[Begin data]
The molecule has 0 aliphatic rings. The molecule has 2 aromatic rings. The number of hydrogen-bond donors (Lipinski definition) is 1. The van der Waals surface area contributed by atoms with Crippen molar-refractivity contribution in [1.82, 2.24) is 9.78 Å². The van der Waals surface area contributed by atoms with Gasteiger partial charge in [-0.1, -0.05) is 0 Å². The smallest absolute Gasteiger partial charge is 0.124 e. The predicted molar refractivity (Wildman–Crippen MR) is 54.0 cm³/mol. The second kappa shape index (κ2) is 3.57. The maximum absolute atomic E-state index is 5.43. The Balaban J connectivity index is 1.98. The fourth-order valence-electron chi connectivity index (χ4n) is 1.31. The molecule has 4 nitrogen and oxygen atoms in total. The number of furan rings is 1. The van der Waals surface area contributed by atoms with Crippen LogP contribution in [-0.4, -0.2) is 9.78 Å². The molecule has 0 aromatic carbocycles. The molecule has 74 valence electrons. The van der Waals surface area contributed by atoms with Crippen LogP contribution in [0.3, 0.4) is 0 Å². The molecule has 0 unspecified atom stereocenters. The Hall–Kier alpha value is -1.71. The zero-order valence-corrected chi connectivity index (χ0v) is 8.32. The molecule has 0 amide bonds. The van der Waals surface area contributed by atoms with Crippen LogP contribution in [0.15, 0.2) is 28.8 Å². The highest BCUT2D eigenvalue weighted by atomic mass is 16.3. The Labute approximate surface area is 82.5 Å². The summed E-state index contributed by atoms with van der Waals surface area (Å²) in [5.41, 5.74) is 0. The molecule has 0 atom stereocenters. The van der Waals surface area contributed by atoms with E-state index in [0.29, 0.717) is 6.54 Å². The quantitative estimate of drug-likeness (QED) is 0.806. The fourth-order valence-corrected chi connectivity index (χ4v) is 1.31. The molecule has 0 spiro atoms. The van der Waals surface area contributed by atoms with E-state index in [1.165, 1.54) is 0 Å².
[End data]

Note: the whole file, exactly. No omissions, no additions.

The molecule has 0 aliphatic rings. The molecule has 2 aromatic rings. The number of hydrogen-bond donors (Lipinski definition) is 1. The van der Waals surface area contributed by atoms with Crippen molar-refractivity contribution in [1.82, 2.24) is 9.78 Å². The van der Waals surface area contributed by atoms with Gasteiger partial charge in [-0.1, -0.05) is 0 Å². The smallest absolute Gasteiger partial charge is 0.124 e. The predicted molar refractivity (Wildman–Crippen MR) is 54.0 cm³/mol. The second kappa shape index (κ2) is 3.57. The maximum absolute atomic E-state index is 5.43. The Balaban J connectivity index is 1.98. The fourth-order valence-electron chi connectivity index (χ4n) is 1.31. The molecule has 4 nitrogen and oxygen atoms in total. The number of furan rings is 1. The van der Waals surface area contributed by atoms with Crippen LogP contribution in [-0.4, -0.2) is 9.78 Å². The molecule has 0 aromatic carbocycles. The molecule has 74 valence electrons. The van der Waals surface area contributed by atoms with Crippen LogP contribution in [0.3, 0.4) is 0 Å². The molecule has 0 unspecified atom stereocenters. The Hall–Kier alpha value is -1.71. The zero-order valence-corrected chi connectivity index (χ0v) is 8.32. The molecule has 0 amide bonds. The van der Waals surface area contributed by atoms with Crippen LogP contribution in [0.15, 0.2) is 28.8 Å². The highest BCUT2D eigenvalue weighted by atomic mass is 16.3. The Labute approximate surface area is 82.5 Å². The summed E-state index contributed by atoms with van der Waals surface area (Å²) in [5.41, 5.74) is 0. The molecule has 0 atom stereocenters. The van der Waals surface area contributed by atoms with E-state index in [0.29, 0.717) is 6.54 Å². The quantitative estimate of drug-likeness (QED) is 0.806. The fourth-order valence-corrected chi connectivity index (χ4v) is 1.31. The molecule has 0 spiro atoms. The van der Waals surface area contributed by atoms with E-state index in [1.165, 1.54) is 0 Å².